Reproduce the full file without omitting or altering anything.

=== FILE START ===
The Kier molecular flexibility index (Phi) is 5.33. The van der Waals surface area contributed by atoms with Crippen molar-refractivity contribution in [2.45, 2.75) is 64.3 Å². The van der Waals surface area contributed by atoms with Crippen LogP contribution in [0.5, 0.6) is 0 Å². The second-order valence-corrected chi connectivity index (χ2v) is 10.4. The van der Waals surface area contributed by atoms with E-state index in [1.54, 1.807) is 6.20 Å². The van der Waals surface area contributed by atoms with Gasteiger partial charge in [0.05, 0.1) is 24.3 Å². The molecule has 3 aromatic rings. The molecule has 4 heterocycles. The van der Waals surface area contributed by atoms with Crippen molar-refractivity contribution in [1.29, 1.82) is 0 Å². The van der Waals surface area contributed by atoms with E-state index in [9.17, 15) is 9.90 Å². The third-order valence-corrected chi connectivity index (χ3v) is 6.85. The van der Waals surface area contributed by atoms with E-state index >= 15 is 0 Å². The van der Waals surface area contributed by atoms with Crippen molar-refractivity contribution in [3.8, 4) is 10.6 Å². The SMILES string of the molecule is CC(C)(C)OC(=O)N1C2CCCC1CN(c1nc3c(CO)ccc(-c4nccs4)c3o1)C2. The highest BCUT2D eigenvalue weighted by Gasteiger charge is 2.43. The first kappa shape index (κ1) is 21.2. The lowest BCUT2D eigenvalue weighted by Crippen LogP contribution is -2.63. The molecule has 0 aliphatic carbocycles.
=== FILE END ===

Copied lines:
The Kier molecular flexibility index (Phi) is 5.33. The van der Waals surface area contributed by atoms with Crippen molar-refractivity contribution in [2.45, 2.75) is 64.3 Å². The van der Waals surface area contributed by atoms with Crippen LogP contribution in [0.5, 0.6) is 0 Å². The second-order valence-corrected chi connectivity index (χ2v) is 10.4. The van der Waals surface area contributed by atoms with E-state index in [1.54, 1.807) is 6.20 Å². The van der Waals surface area contributed by atoms with Gasteiger partial charge in [0.05, 0.1) is 24.3 Å². The molecule has 3 aromatic rings. The molecule has 4 heterocycles. The van der Waals surface area contributed by atoms with Crippen molar-refractivity contribution in [1.29, 1.82) is 0 Å². The van der Waals surface area contributed by atoms with E-state index in [9.17, 15) is 9.90 Å². The third-order valence-corrected chi connectivity index (χ3v) is 6.85. The van der Waals surface area contributed by atoms with E-state index >= 15 is 0 Å². The van der Waals surface area contributed by atoms with Crippen molar-refractivity contribution in [3.8, 4) is 10.6 Å². The SMILES string of the molecule is CC(C)(C)OC(=O)N1C2CCCC1CN(c1nc3c(CO)ccc(-c4nccs4)c3o1)C2. The highest BCUT2D eigenvalue weighted by Gasteiger charge is 2.43. The first kappa shape index (κ1) is 21.2. The lowest BCUT2D eigenvalue weighted by Crippen LogP contribution is -2.63. The molecule has 0 aliphatic carbocycles.